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Nice looking engine compartment, I wish you had been PO of the BJ42 I acquired from NZ ,although I am not unhappy at all with the cruiser or the seller,I got what I paid for and all is well.
Thanks Joe. Not sure what "the condition of 4-sale vehicles" is like for IH8MUD members elsewhere in the world but I'll bet it's mostly much the same as here. Except maybe for issues connected with "access to beach driving" (nowhere here is far from the sea so driving in salt water is often the fate of many cruisers) and "climate" (it's generally quite wet here).
Then again, some of you have salt on your roads in Winter (Fall) and we don't.
As you would have too, we have the people with the "Go hard or go home" attitude (I LOVE watching them) and those that believe a REAL 4x4 must always be dirty.
As a vehicle gets old and loses value, most people treat it with less and less respect. That is until/if it reaches "collectible status" when peoples' attitudes start to change. I think the "collectibe-status" is only just approaching for 40 series cruisers here. (That's why they're still cheap here compared to the USA or Canada.)
Good ones are getting rare though because they are being snapped up for "off-road competition work" which destroys many (at least as far as "viable restoration" is concerned.
The group here most likely to own mint-looking low mileage landcruisers (that they don't really want) are farmers. (My opinion only.) They often have sufficient income (certainly much more than I do) to replace a vehicle well before it is "knackered" and often have the shed space to simply leave it sheltered and unused till it is "discovered" by an enthusiast (like one of us).
But the average condition of a 40 series cruiser here is "pretty bad" in my view (nothing at all like the average Californian or Saudi owner's rig from what I can see on MUD ) and I'd guess you're getting some of the best of them as "NZ imports".
Cheers
 
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Still raining solidly after 36 hours so my outdoor workshop is still closed. But I've figured how to load those images that were previously too large to load. One shows the tear in the boot which is the only wear/damage I've found so far. (I'll try and find a replaceent for that boot but really the tear doesn't cause any harm other than to theappearance.) The other shows the spray I used to ease the non-return valve from the rubber grommet.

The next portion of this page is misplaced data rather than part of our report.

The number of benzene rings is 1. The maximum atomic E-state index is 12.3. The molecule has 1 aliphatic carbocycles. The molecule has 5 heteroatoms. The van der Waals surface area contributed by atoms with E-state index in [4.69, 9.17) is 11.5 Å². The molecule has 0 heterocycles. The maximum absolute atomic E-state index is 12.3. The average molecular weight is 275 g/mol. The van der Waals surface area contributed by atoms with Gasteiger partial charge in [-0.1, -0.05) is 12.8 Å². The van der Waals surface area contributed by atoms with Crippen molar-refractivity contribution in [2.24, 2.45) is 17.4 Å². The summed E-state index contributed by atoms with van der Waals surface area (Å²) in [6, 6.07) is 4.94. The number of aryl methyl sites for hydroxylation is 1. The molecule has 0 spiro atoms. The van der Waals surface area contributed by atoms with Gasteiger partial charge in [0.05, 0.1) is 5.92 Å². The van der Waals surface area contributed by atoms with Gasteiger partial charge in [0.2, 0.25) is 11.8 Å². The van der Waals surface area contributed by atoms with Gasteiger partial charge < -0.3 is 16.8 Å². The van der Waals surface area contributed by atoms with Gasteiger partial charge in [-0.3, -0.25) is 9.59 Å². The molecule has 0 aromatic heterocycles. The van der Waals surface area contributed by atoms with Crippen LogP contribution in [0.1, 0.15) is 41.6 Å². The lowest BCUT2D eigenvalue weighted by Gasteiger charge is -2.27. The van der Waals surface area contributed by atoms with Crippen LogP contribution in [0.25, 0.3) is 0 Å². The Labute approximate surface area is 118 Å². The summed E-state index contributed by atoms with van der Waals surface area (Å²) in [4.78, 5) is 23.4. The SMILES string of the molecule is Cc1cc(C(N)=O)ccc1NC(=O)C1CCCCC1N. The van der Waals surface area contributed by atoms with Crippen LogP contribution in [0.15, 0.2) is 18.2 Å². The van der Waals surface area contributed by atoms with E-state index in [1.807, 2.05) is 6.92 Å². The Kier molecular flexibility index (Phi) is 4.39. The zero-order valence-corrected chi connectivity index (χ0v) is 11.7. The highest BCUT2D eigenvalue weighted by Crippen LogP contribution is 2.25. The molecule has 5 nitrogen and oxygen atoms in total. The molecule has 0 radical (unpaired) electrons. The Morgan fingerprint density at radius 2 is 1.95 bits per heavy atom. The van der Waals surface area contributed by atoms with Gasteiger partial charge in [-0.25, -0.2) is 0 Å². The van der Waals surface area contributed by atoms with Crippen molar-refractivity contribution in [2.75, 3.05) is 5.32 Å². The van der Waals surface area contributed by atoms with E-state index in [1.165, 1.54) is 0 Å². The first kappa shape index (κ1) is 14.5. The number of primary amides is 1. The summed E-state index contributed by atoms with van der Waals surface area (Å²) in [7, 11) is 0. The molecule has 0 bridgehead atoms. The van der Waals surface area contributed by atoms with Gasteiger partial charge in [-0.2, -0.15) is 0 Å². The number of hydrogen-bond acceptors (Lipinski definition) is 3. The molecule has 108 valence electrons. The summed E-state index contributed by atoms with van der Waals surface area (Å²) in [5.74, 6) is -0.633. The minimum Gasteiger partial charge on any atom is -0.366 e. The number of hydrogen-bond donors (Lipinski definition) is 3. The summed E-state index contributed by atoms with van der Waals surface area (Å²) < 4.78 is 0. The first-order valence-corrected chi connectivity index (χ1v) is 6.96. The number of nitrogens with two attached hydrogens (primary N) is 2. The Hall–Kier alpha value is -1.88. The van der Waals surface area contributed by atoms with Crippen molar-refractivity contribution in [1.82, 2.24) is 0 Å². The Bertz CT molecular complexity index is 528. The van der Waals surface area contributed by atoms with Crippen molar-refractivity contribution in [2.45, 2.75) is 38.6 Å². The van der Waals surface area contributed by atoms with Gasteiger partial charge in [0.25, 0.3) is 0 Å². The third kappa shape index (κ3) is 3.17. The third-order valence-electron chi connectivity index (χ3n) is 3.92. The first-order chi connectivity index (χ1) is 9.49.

Booster.JPG

BoosterG.jpg

Booster 012.jpg

The shot of the BONNET shows that I've really been misleading people so far about how clean and shiny the paintwork is. There are many parts I haven't yet cleaned up or painted.
Booster.JPG
BoosterG.jpg
Booster 012.jpg
 
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Damn. Think I jinxed myself when I said the climate was wet here. It's still raining continuously after 72 hours. (Bet you Aussis are jealous though!)

Anyway in the past hour I cleared a small space in the front of the garage to work in shelter and pulled apart the booster.

While it was clamped in SST445(a) (which is my plywood special service tool) I knocked the little tab on the "body connector ring" around to the right to release the two halves.

BBO1.jpg

BBO2.jpg

This was initially hard to do (wouldn't budge) so I had to remove the booster from my SST, spray the ring with silicone, and tap the top of the ring with a hammer and punch all round, before reinserting the booster back in the SST. (Lucky I'm old and patience comes with old age.) Then it came apart easily.

BBO3.jpg
BBO1.jpg
BBO2.jpg
BBO3.jpg
 
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VERY pleased with what I found inside. After almost 30 years use, it looks like all moving parts remained lubricated and are in good condition. The diaphragm itself looks great. (Which it should do when you think about it. - It works in the dark with a vacuum on one side. Most people know that sunlight and oxygen are two things that promote the breakdown of rubber. (Mineral oil is a bigger culprit and it can't get there either.)